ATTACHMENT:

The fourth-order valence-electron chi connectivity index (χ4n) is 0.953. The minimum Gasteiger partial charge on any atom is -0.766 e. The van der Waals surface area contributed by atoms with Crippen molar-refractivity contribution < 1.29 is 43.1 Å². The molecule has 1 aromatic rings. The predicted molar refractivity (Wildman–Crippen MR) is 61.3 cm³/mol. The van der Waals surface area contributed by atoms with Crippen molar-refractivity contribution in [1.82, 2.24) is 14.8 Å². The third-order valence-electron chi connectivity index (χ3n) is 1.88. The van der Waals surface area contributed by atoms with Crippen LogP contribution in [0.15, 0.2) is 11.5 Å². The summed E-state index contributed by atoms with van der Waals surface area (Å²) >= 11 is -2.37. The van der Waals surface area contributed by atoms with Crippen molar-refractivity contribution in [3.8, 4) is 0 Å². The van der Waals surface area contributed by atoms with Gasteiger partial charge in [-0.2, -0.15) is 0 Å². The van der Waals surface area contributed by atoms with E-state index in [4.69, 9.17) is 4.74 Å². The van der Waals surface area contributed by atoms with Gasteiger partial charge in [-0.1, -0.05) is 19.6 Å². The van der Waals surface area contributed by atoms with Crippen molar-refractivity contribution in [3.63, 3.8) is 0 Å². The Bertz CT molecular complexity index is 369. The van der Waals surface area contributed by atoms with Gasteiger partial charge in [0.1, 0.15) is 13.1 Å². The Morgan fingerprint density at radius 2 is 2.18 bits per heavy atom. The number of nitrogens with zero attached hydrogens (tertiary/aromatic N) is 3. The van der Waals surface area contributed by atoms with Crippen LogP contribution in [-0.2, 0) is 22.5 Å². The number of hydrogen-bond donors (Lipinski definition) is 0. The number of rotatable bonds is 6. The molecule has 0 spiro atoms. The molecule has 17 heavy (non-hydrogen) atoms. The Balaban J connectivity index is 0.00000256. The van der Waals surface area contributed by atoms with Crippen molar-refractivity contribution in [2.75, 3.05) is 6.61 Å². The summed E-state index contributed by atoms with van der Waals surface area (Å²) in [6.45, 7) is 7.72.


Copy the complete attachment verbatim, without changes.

The fourth-order valence-electron chi connectivity index (χ4n) is 0.953. The minimum Gasteiger partial charge on any atom is -0.766 e. The van der Waals surface area contributed by atoms with Crippen molar-refractivity contribution < 1.29 is 43.1 Å². The molecule has 1 aromatic rings. The predicted molar refractivity (Wildman–Crippen MR) is 61.3 cm³/mol. The van der Waals surface area contributed by atoms with Crippen molar-refractivity contribution in [1.82, 2.24) is 14.8 Å². The third-order valence-electron chi connectivity index (χ3n) is 1.88. The van der Waals surface area contributed by atoms with Crippen LogP contribution in [0.15, 0.2) is 11.5 Å². The summed E-state index contributed by atoms with van der Waals surface area (Å²) >= 11 is -2.37. The van der Waals surface area contributed by atoms with Crippen molar-refractivity contribution in [3.8, 4) is 0 Å². The van der Waals surface area contributed by atoms with Gasteiger partial charge in [-0.2, -0.15) is 0 Å². The van der Waals surface area contributed by atoms with E-state index in [4.69, 9.17) is 4.74 Å². The van der Waals surface area contributed by atoms with Gasteiger partial charge in [-0.1, -0.05) is 19.6 Å². The van der Waals surface area contributed by atoms with Crippen molar-refractivity contribution in [3.63, 3.8) is 0 Å². The Bertz CT molecular complexity index is 369. The van der Waals surface area contributed by atoms with Gasteiger partial charge in [0.1, 0.15) is 13.1 Å². The Morgan fingerprint density at radius 2 is 2.18 bits per heavy atom. The number of nitrogens with zero attached hydrogens (tertiary/aromatic N) is 3. The van der Waals surface area contributed by atoms with Crippen LogP contribution in [-0.2, 0) is 22.5 Å². The number of hydrogen-bond donors (Lipinski definition) is 0. The number of rotatable bonds is 6. The molecule has 0 spiro atoms. The molecule has 17 heavy (non-hydrogen) atoms. The Balaban J connectivity index is 0.00000256. The van der Waals surface area contributed by atoms with Crippen molar-refractivity contribution in [2.75, 3.05) is 6.61 Å². The summed E-state index contributed by atoms with van der Waals surface area (Å²) in [6.45, 7) is 7.72.